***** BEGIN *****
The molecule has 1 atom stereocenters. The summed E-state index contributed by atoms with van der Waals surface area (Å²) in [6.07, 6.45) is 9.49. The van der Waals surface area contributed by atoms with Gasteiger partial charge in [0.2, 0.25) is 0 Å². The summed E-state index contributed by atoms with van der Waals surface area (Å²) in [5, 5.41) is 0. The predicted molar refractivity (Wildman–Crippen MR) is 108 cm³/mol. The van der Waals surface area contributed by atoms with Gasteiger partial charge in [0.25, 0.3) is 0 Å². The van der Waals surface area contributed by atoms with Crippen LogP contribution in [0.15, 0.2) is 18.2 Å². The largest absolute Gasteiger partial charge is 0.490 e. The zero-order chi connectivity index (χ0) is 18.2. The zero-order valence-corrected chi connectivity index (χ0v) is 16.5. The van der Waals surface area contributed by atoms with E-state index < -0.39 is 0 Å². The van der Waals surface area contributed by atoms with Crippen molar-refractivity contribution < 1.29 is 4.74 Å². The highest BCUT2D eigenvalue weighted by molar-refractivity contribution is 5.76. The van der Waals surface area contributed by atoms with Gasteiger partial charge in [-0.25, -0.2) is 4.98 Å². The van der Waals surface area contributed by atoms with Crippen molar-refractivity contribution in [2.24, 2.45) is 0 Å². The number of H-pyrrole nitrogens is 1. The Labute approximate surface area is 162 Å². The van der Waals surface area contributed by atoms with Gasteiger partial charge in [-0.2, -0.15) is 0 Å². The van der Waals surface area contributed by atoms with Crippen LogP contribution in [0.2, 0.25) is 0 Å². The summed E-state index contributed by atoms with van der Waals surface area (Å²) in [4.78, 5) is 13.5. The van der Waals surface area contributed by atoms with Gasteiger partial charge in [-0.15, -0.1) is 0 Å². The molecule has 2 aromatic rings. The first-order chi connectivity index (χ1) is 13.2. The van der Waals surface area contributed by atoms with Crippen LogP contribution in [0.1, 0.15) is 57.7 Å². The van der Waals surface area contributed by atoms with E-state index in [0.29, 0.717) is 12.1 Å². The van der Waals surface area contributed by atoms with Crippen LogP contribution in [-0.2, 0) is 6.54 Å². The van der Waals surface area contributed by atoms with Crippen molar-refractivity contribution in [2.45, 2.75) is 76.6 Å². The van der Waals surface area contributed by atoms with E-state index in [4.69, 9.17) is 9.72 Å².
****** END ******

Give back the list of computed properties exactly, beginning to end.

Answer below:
The molecule has 1 atom stereocenters. The summed E-state index contributed by atoms with van der Waals surface area (Å²) in [6.07, 6.45) is 9.49. The van der Waals surface area contributed by atoms with Gasteiger partial charge in [0.2, 0.25) is 0 Å². The summed E-state index contributed by atoms with van der Waals surface area (Å²) in [5, 5.41) is 0. The predicted molar refractivity (Wildman–Crippen MR) is 108 cm³/mol. The van der Waals surface area contributed by atoms with Gasteiger partial charge in [0.25, 0.3) is 0 Å². The van der Waals surface area contributed by atoms with Crippen LogP contribution in [0.15, 0.2) is 18.2 Å². The largest absolute Gasteiger partial charge is 0.490 e. The zero-order chi connectivity index (χ0) is 18.2. The zero-order valence-corrected chi connectivity index (χ0v) is 16.5. The van der Waals surface area contributed by atoms with E-state index < -0.39 is 0 Å². The van der Waals surface area contributed by atoms with Crippen molar-refractivity contribution < 1.29 is 4.74 Å². The highest BCUT2D eigenvalue weighted by molar-refractivity contribution is 5.76. The van der Waals surface area contributed by atoms with Gasteiger partial charge in [-0.25, -0.2) is 4.98 Å². The van der Waals surface area contributed by atoms with Crippen molar-refractivity contribution in [2.24, 2.45) is 0 Å². The number of H-pyrrole nitrogens is 1. The Labute approximate surface area is 162 Å². The van der Waals surface area contributed by atoms with Gasteiger partial charge in [-0.2, -0.15) is 0 Å². The van der Waals surface area contributed by atoms with Crippen LogP contribution in [0.2, 0.25) is 0 Å². The summed E-state index contributed by atoms with van der Waals surface area (Å²) in [4.78, 5) is 13.5. The van der Waals surface area contributed by atoms with Gasteiger partial charge in [-0.15, -0.1) is 0 Å². The molecule has 2 aromatic rings. The first-order chi connectivity index (χ1) is 13.2. The van der Waals surface area contributed by atoms with Crippen LogP contribution in [0.1, 0.15) is 57.7 Å². The van der Waals surface area contributed by atoms with E-state index in [0.29, 0.717) is 12.1 Å². The van der Waals surface area contributed by atoms with Crippen LogP contribution in [-0.2, 0) is 6.54 Å². The van der Waals surface area contributed by atoms with Crippen molar-refractivity contribution in [2.45, 2.75) is 76.6 Å². The van der Waals surface area contributed by atoms with E-state index in [4.69, 9.17) is 9.72 Å².